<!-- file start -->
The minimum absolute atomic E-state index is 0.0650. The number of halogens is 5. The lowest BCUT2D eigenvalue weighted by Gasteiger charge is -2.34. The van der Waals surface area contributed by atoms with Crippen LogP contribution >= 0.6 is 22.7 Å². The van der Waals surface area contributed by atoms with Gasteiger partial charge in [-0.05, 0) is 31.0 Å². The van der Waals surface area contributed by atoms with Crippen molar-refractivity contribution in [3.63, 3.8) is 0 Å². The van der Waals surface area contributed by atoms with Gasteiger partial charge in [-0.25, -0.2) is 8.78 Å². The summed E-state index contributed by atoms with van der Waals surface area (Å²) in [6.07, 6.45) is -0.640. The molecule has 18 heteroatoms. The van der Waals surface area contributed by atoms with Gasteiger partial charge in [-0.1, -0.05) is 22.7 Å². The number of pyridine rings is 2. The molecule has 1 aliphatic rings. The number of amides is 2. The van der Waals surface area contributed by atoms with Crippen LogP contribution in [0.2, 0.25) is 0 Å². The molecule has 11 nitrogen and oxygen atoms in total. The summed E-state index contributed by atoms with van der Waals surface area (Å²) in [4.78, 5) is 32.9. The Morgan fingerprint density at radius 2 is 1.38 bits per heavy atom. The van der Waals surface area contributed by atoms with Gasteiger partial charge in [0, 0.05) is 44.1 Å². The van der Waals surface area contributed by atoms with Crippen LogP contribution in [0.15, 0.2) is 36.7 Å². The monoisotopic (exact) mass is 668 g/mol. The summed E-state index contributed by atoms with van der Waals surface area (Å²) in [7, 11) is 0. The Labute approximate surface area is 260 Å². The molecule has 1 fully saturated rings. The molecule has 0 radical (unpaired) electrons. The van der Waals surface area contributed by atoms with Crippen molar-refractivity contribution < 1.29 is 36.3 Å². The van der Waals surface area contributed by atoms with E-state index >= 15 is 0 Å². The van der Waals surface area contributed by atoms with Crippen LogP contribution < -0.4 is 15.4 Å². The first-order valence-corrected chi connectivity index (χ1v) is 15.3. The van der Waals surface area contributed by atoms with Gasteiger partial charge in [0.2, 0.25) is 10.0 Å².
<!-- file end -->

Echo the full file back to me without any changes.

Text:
The minimum absolute atomic E-state index is 0.0650. The number of halogens is 5. The lowest BCUT2D eigenvalue weighted by Gasteiger charge is -2.34. The van der Waals surface area contributed by atoms with Crippen LogP contribution >= 0.6 is 22.7 Å². The van der Waals surface area contributed by atoms with Gasteiger partial charge in [-0.05, 0) is 31.0 Å². The van der Waals surface area contributed by atoms with Crippen molar-refractivity contribution in [3.63, 3.8) is 0 Å². The van der Waals surface area contributed by atoms with Gasteiger partial charge in [-0.25, -0.2) is 8.78 Å². The summed E-state index contributed by atoms with van der Waals surface area (Å²) in [6.07, 6.45) is -0.640. The molecule has 18 heteroatoms. The van der Waals surface area contributed by atoms with Gasteiger partial charge in [-0.1, -0.05) is 22.7 Å². The number of pyridine rings is 2. The molecule has 1 aliphatic rings. The number of amides is 2. The van der Waals surface area contributed by atoms with Crippen LogP contribution in [0.2, 0.25) is 0 Å². The molecule has 11 nitrogen and oxygen atoms in total. The summed E-state index contributed by atoms with van der Waals surface area (Å²) in [4.78, 5) is 32.9. The Morgan fingerprint density at radius 2 is 1.38 bits per heavy atom. The van der Waals surface area contributed by atoms with Gasteiger partial charge in [0, 0.05) is 44.1 Å². The van der Waals surface area contributed by atoms with Crippen LogP contribution in [0.15, 0.2) is 36.7 Å². The monoisotopic (exact) mass is 668 g/mol. The summed E-state index contributed by atoms with van der Waals surface area (Å²) in [7, 11) is 0. The Labute approximate surface area is 260 Å². The molecule has 1 fully saturated rings. The molecule has 0 radical (unpaired) electrons. The van der Waals surface area contributed by atoms with Crippen molar-refractivity contribution < 1.29 is 36.3 Å². The van der Waals surface area contributed by atoms with E-state index >= 15 is 0 Å². The van der Waals surface area contributed by atoms with Crippen LogP contribution < -0.4 is 15.4 Å². The first-order valence-corrected chi connectivity index (χ1v) is 15.3. The van der Waals surface area contributed by atoms with Gasteiger partial charge in [0.2, 0.25) is 10.0 Å².